Most people who develop mesothelioma have worked on jobs where they inhaled asbestos particles, or they have been exposed to asbestos dust and fiber in other ways. It has also been suggested that washing the clothes of a family member who worked with asbestos can put a person at risk for developing mesothelioma. Unlike lung cancer, there is no association between mesothelioma and smoking, but smoking greatly increases the risk of other asbestos-induced cancers. Compensation via asbestos funds or lawsuits is an important issue in mesothelioma (see asbestos and the law).
The symptoms of mesothelioma include shortness of breath due to pleural effusion (fluid between the lung and the chest wall) or chest wall pain, and general symptoms such as weight loss. The diagnosis may be suspected with chest X-ray and CT scan, and is confirmed with a biopsy (tissue sample) and microscopic examination. A thoracoscopy (inserting a tube with a camera into the chest) can be used to take biopsies. It allows the introduction of substances such as talc to obliterate the pleural space (called pleurodesis), which prevents more fluid from accumulating and pressing on the lung. Despite treatment with chemotherapy, radiation therapy or sometimes surgery, the disease carries a poor prognosis. Research about screening tests for the early detection of mesothelioma is ongoing.
Symptoms or signs of mesothelioma may not appear until 20 to 50 years (or more) after exposure to asbestos. Shortness of breath, cough, and pain in the chest due to an accumulation of fluid in the pleural space (pleural effusion) are often symptoms of pleural mesothelioma.
Symptoms of peritoneal mesothelioma include weight loss and cachexia, abdominal swelling and pain due to ascites (a buildup of fluid in the abdominal cavity). Other symptoms of Peritoneal Mesothelioma may include bowel obstruction, blood clotting abnormalities, anemia, and fever. If the cancer has spread beyond the mesothelium to other parts of the body, symptoms may include pain, trouble swallowing, or swelling of the neck or face.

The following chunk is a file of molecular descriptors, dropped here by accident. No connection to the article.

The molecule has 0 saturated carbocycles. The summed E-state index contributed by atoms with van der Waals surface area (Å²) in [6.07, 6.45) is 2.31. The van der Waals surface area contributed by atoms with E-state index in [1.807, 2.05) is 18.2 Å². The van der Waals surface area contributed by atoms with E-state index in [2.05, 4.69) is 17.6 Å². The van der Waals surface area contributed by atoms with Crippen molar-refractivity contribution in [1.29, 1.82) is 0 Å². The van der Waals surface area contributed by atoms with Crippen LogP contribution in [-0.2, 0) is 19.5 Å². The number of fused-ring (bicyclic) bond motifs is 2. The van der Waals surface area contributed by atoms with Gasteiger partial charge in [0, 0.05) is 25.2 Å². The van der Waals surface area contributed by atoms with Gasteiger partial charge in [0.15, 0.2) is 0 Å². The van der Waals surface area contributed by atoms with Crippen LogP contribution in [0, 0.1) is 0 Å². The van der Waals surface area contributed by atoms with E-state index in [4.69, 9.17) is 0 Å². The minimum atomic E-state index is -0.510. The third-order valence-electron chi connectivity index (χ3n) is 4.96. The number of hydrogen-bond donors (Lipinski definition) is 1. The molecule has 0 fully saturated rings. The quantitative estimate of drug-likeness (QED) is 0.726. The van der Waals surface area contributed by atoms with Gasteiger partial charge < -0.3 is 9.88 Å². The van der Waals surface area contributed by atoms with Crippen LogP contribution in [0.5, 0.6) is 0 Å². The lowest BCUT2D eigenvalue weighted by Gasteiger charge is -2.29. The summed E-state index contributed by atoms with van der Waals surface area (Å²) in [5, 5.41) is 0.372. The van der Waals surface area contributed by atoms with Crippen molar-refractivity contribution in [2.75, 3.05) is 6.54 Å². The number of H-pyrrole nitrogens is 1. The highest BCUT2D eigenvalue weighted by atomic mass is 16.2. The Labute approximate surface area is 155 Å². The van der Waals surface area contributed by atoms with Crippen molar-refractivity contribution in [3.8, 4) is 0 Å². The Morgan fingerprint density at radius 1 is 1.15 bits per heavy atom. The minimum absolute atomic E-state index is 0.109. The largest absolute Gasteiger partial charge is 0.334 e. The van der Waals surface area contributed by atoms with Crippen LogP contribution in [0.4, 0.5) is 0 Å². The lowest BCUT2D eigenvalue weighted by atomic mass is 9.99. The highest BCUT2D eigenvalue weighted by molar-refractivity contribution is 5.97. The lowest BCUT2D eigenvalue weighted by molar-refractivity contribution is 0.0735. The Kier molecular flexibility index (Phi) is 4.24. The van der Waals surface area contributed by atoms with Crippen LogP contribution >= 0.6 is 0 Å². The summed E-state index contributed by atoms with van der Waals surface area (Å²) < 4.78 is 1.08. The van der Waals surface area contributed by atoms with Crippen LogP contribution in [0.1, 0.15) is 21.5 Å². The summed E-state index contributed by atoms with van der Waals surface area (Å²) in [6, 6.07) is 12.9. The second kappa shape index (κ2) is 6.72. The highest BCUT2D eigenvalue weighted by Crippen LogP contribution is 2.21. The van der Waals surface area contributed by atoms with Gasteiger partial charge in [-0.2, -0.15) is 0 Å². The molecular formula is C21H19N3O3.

These symptoms may be caused by mesothelioma or by other, less serious conditions.
Mesothelioma that affects the pleura can cause these signs and symptoms:
* Chest wall pain
* Pleural effusion, or fluid surrounding the lung
* Shortness of breath
* Fatigue or anemia
* Wheezing, hoarseness, or cough
* Blood in the sputum (fluid) coughed up (hemoptysis)
In severe cases, the person may have many tumor masses. The individual may develop a pneumothorax, or collapse of the lung. The disease may metastasize, or spread, to other parts of the body.
Tumors that affect the abdominal cavity often do not cause symptoms until they are at a late stage. Symptoms include:
* Abdominal pain
* Ascites, or an abnormal buildup of fluid in the abdomen
* A mass in the abdomen
* Problems with bowel function
* Weight loss
In severe cases of the disease, the following signs and symptoms may be present:
* Blood clots in the veins, which may cause thrombophlebitis
* Disseminated intravascular coagulation, a disorder causing severe bleeding in many body organs
* Jaundice, or yellowing of the eyes and skin
* Low blood sugar level
* Pleural effusion
* Pulmonary emboli, or blood clots in the arteries of the lungs
* Severe ascites